American Kids Consuming More Sugar-Free Drinks
American kids are cutting back on sugar-sweetened drinks, according to a new study, published in the American Journal of Clinical Nutrition. More and more kids are switching to sugar-free drinks, researchers said, though what the long-term health implications are of the switch are still unknown.
In 1998, only 6 percent of children drank sugar-free beverages, researchers said, By 2008, that number was up to 12.5 percent.
"We do want children to drink less sugar," Dr. Miriam B. Vos, study author and researcher at Emory University, told NBC News. "But the challenge is that there are no studies that have looked at the long-term health effects of artificial sweeteners in growing children."
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However, Vos stressed that she's not calling artificially-sweetened drinks dangerous, but said that studies have shown that the drinks cause weight gain in mice.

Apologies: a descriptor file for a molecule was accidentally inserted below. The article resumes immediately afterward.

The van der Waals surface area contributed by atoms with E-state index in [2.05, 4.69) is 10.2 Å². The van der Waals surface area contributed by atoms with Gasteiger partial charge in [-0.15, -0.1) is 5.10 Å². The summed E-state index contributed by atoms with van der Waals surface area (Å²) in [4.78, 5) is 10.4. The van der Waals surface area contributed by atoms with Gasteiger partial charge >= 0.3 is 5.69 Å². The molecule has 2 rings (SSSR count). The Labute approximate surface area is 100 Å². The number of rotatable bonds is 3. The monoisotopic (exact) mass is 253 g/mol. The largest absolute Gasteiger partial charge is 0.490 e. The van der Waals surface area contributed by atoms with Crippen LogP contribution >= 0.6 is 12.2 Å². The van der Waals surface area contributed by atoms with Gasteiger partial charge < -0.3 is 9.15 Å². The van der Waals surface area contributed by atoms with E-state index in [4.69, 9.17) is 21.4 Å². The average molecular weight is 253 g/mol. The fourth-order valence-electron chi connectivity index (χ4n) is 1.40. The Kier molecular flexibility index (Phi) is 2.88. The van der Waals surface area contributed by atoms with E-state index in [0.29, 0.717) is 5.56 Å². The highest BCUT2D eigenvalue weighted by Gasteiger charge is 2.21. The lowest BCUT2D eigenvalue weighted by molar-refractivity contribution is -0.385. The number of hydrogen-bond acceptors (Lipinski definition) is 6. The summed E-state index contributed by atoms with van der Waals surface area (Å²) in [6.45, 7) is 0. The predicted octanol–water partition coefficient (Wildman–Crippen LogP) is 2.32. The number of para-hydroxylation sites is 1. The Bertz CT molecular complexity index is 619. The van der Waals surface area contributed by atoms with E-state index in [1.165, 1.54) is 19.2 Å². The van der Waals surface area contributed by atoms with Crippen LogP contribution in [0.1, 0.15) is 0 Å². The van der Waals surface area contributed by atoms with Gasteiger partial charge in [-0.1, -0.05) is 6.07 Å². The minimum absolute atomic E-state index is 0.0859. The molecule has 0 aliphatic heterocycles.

"We don't know if anything like that happens in children," she said.
While it's unclear what effect the drinks may have, they do contain less calories, which could help curb American's expanding waistline.
More than 12.5 million American children ages 2 through 19 are obese, according to the Centers for Disease Control and Prevention, and the number of obese children has tripled since 1980. Health care costs related to childhood obesity totaled $3 billion in 2009, according to a study published in Nature.
In an effort to curb childhood obesity, the USDA introduced the "MyPlate" program, the current nutrition guide, which replaced the Food Pyramid on June 2, 2011 after 19 years. The MyPlate guide emphasizes fruits and vegetable, much like Michelle Obama's school lunch guidelines. Grains and proteins each make up a quarter. A glass of milk is off to the side, and desserts are no longer present.
"Parents don't have the time to measure out exactly three ounces of chicken or to look up how much rice or broccoli is in a serving," Michelle Obama said when unveiling the program last summer. "But we do have time to take a look at our kids' plates. And as long as they're eating proper portions, as long as half of their meal is fruits and vegetables alongside their lean proteins, whole grains and low-fat dairy, then we're good. It's as simple as that."
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